Candus: December 12th, technically, around 11:00 at night.

Dr. Chan: And how were you feeling between October 15th and December 12th? Feeling good? Feeling anxious or . . .

Candus: Ignorance is bliss.

Dr. Chan: Okay. Just like a black hole.

Candus: Yup.

Dr. Chan: You're okay.

Candus: I was like, well, everything is done. It's all out of my hands. I'm just going to go about doing whatever else I need to do at the time.

Dr. Chan: And then, did they call you, or did you, you know, how did you find out? Did they email you? Well, how does the military . . . .Does the marching band show up outside your door?

Candus: I wish. That'd be great. So what happens is they're supposed to release the results on our website which is called MODS. You just log on there and look it up, basically, is what supposed to happen. Which is what happened for the Air Force. Army, who is not quite as on top of their game, had technical difficulties and so they didn't like officially release the results until like 10 hours later.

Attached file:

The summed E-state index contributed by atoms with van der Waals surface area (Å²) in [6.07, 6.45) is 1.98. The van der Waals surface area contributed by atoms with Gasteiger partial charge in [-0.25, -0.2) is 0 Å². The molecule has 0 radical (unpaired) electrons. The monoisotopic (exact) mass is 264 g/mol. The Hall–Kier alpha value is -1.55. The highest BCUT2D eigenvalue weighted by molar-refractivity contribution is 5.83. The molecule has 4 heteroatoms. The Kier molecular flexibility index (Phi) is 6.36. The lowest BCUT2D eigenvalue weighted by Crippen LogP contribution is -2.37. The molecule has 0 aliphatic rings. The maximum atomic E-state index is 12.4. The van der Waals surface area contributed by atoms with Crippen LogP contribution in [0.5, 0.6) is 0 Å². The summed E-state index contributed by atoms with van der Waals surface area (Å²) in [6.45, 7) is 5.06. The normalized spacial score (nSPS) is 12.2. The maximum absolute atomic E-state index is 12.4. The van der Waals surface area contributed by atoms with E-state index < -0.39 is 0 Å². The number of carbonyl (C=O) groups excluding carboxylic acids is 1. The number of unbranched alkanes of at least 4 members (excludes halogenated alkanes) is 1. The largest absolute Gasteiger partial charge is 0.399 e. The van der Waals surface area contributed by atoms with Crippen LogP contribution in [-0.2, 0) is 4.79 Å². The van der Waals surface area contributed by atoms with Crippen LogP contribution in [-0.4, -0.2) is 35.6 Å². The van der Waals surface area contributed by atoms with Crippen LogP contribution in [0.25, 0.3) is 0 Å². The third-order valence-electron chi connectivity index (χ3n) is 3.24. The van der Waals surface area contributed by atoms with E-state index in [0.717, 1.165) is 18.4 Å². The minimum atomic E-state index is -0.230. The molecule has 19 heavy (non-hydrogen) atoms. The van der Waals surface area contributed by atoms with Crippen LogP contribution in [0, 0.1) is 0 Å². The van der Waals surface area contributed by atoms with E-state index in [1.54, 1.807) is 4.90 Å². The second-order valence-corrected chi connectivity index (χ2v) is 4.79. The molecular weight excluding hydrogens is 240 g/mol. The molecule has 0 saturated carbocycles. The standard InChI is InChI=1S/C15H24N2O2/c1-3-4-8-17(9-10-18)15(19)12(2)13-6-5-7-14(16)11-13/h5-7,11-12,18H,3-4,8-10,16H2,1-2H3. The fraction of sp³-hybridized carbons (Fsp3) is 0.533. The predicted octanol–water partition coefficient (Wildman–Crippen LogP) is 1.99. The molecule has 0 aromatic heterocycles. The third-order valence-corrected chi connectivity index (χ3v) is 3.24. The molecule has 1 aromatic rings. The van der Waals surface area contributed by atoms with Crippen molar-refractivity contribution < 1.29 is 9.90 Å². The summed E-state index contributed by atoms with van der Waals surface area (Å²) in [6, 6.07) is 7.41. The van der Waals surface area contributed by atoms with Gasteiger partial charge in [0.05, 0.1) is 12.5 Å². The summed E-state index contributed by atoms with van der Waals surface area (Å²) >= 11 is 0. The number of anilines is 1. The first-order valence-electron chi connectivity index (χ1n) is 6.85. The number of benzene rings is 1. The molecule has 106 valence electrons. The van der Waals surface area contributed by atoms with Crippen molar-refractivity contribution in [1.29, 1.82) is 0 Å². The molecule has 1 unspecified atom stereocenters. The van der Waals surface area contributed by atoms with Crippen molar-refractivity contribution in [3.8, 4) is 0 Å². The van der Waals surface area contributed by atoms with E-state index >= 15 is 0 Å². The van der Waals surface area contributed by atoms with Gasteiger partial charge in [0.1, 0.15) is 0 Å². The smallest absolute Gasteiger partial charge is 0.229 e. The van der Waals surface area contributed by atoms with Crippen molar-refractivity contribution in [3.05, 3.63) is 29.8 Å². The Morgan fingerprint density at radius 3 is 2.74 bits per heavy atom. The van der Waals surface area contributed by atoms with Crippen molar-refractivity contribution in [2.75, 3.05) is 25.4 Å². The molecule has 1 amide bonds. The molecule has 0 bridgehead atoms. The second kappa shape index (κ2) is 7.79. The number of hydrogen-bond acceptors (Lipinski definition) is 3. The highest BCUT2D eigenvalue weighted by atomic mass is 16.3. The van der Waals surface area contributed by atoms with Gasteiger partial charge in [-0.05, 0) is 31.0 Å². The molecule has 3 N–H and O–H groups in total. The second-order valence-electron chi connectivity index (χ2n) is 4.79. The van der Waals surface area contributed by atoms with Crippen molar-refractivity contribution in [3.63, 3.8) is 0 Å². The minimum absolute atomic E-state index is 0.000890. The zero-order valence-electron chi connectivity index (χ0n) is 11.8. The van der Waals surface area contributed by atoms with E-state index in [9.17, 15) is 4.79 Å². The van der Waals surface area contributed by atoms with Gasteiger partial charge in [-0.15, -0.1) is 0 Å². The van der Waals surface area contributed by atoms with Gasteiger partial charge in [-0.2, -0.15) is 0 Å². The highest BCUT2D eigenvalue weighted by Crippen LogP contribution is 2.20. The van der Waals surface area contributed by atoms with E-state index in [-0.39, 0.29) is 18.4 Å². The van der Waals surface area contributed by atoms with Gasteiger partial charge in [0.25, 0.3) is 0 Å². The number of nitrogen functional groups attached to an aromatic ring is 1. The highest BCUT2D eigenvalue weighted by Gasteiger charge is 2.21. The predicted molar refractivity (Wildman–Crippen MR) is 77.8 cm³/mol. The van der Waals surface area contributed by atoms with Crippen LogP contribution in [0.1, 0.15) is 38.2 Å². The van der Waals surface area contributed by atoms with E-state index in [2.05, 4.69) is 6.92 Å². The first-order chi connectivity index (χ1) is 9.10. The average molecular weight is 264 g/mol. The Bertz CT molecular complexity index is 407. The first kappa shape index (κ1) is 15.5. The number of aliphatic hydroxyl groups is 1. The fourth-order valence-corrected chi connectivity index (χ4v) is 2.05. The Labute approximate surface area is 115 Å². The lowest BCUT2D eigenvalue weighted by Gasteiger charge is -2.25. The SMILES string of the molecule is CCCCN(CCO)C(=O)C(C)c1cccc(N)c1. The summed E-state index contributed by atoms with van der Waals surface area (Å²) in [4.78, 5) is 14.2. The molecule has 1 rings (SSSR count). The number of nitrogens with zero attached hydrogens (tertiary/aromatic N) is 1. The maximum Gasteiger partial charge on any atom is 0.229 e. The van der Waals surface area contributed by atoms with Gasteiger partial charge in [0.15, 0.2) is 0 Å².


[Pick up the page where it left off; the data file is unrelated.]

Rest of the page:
Dr. Chan: Okay. I'm pretty sure their phones and e-mails were just burning up on that.

Candus: Oh, I'm sure.

Dr. Chan: I'm sure the applicants across the country were just wondering what's going on.

Candus: Yeah. I'm pretty sure my refresh button was also a smoking a little. I lucked out though, and the program director at the facility that I'm going to sent me an e-mail and let me know.

Dr. Chan: And there was not one second where you questioned if it was a fake e-mail?

Candus: I didn't, no.